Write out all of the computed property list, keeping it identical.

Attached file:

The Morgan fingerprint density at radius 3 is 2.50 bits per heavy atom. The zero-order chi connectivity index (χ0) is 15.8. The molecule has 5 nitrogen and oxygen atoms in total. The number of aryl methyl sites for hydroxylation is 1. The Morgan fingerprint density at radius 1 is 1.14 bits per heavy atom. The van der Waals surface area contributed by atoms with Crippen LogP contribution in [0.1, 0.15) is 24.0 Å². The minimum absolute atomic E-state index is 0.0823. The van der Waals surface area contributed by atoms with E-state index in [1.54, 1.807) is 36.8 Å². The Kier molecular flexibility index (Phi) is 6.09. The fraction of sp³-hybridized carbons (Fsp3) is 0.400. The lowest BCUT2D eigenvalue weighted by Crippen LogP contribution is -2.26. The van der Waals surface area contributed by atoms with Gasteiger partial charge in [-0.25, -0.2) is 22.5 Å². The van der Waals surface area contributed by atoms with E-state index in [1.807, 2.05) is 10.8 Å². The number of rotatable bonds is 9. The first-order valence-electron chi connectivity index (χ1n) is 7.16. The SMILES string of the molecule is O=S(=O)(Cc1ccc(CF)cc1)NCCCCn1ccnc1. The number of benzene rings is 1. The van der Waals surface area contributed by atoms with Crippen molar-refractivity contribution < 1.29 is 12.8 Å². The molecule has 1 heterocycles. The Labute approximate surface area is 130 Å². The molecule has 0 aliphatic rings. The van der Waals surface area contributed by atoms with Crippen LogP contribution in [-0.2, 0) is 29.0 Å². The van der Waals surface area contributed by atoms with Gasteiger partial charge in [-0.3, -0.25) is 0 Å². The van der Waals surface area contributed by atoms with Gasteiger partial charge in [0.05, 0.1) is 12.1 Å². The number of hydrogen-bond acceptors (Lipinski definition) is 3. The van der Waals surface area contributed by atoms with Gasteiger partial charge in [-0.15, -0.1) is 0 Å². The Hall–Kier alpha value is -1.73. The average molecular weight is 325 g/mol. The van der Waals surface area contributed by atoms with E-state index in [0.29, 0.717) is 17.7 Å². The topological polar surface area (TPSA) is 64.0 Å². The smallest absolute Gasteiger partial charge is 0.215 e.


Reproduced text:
The Morgan fingerprint density at radius 3 is 2.50 bits per heavy atom. The zero-order chi connectivity index (χ0) is 15.8. The molecule has 5 nitrogen and oxygen atoms in total. The number of aryl methyl sites for hydroxylation is 1. The Morgan fingerprint density at radius 1 is 1.14 bits per heavy atom. The van der Waals surface area contributed by atoms with Crippen LogP contribution in [0.1, 0.15) is 24.0 Å². The minimum absolute atomic E-state index is 0.0823. The van der Waals surface area contributed by atoms with E-state index in [1.54, 1.807) is 36.8 Å². The Kier molecular flexibility index (Phi) is 6.09. The fraction of sp³-hybridized carbons (Fsp3) is 0.400. The lowest BCUT2D eigenvalue weighted by Crippen LogP contribution is -2.26. The van der Waals surface area contributed by atoms with Gasteiger partial charge in [-0.25, -0.2) is 22.5 Å². The van der Waals surface area contributed by atoms with E-state index in [1.807, 2.05) is 10.8 Å². The number of rotatable bonds is 9. The first-order valence-electron chi connectivity index (χ1n) is 7.16. The SMILES string of the molecule is O=S(=O)(Cc1ccc(CF)cc1)NCCCCn1ccnc1. The number of benzene rings is 1. The van der Waals surface area contributed by atoms with Crippen molar-refractivity contribution < 1.29 is 12.8 Å². The molecule has 1 heterocycles. The Labute approximate surface area is 130 Å². The molecule has 0 aliphatic rings. The van der Waals surface area contributed by atoms with Crippen LogP contribution in [-0.2, 0) is 29.0 Å². The van der Waals surface area contributed by atoms with Gasteiger partial charge in [-0.3, -0.25) is 0 Å². The van der Waals surface area contributed by atoms with Gasteiger partial charge in [0.05, 0.1) is 12.1 Å². The number of hydrogen-bond acceptors (Lipinski definition) is 3. The van der Waals surface area contributed by atoms with Gasteiger partial charge in [-0.15, -0.1) is 0 Å². The Hall–Kier alpha value is -1.73. The average molecular weight is 325 g/mol. The van der Waals surface area contributed by atoms with E-state index in [0.29, 0.717) is 17.7 Å². The topological polar surface area (TPSA) is 64.0 Å². The smallest absolute Gasteiger partial charge is 0.215 e.